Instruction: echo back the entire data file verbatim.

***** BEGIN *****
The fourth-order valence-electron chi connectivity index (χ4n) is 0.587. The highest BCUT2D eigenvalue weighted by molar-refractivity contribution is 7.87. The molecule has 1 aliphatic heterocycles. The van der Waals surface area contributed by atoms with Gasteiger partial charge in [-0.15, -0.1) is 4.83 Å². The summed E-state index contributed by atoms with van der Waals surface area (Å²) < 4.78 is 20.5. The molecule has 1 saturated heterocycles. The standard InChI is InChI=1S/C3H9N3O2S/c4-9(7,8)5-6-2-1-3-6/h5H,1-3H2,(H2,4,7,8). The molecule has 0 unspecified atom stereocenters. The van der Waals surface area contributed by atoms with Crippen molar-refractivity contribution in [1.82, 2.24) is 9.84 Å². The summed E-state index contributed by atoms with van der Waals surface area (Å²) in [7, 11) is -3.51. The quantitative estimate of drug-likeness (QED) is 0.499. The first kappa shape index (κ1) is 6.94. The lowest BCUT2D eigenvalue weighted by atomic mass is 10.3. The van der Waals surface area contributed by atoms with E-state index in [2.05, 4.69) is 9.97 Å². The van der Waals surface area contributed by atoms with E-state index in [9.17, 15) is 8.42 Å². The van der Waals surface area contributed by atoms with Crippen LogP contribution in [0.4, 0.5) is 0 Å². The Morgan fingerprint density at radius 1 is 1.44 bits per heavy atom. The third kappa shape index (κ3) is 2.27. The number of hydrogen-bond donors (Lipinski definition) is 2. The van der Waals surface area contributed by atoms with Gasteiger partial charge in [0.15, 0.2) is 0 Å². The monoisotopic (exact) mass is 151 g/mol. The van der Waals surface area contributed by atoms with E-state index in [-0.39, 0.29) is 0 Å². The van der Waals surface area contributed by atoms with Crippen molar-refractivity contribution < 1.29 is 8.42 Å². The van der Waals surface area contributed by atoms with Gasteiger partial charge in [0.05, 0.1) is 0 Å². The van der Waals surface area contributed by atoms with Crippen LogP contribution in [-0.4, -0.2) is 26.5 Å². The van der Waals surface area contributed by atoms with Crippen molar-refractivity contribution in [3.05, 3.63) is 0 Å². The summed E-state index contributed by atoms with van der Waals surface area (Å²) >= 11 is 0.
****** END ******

The fourth-order valence-electron chi connectivity index (χ4n) is 0.587. The highest BCUT2D eigenvalue weighted by molar-refractivity contribution is 7.87. The molecule has 1 aliphatic heterocycles. The van der Waals surface area contributed by atoms with Gasteiger partial charge in [-0.15, -0.1) is 4.83 Å². The summed E-state index contributed by atoms with van der Waals surface area (Å²) < 4.78 is 20.5. The molecule has 1 saturated heterocycles. The standard InChI is InChI=1S/C3H9N3O2S/c4-9(7,8)5-6-2-1-3-6/h5H,1-3H2,(H2,4,7,8). The molecule has 0 unspecified atom stereocenters. The van der Waals surface area contributed by atoms with Crippen molar-refractivity contribution in [1.82, 2.24) is 9.84 Å². The summed E-state index contributed by atoms with van der Waals surface area (Å²) in [7, 11) is -3.51. The quantitative estimate of drug-likeness (QED) is 0.499. The first kappa shape index (κ1) is 6.94. The lowest BCUT2D eigenvalue weighted by atomic mass is 10.3. The van der Waals surface area contributed by atoms with E-state index in [2.05, 4.69) is 9.97 Å². The van der Waals surface area contributed by atoms with E-state index in [9.17, 15) is 8.42 Å². The van der Waals surface area contributed by atoms with Crippen LogP contribution in [0.4, 0.5) is 0 Å². The Morgan fingerprint density at radius 1 is 1.44 bits per heavy atom. The third kappa shape index (κ3) is 2.27. The number of hydrogen-bond donors (Lipinski definition) is 2. The van der Waals surface area contributed by atoms with Gasteiger partial charge in [0.15, 0.2) is 0 Å². The monoisotopic (exact) mass is 151 g/mol. The van der Waals surface area contributed by atoms with E-state index in [-0.39, 0.29) is 0 Å². The van der Waals surface area contributed by atoms with Crippen molar-refractivity contribution < 1.29 is 8.42 Å². The van der Waals surface area contributed by atoms with Gasteiger partial charge in [0.05, 0.1) is 0 Å². The van der Waals surface area contributed by atoms with Crippen LogP contribution in [-0.4, -0.2) is 26.5 Å². The van der Waals surface area contributed by atoms with Crippen molar-refractivity contribution in [3.05, 3.63) is 0 Å². The summed E-state index contributed by atoms with van der Waals surface area (Å²) >= 11 is 0.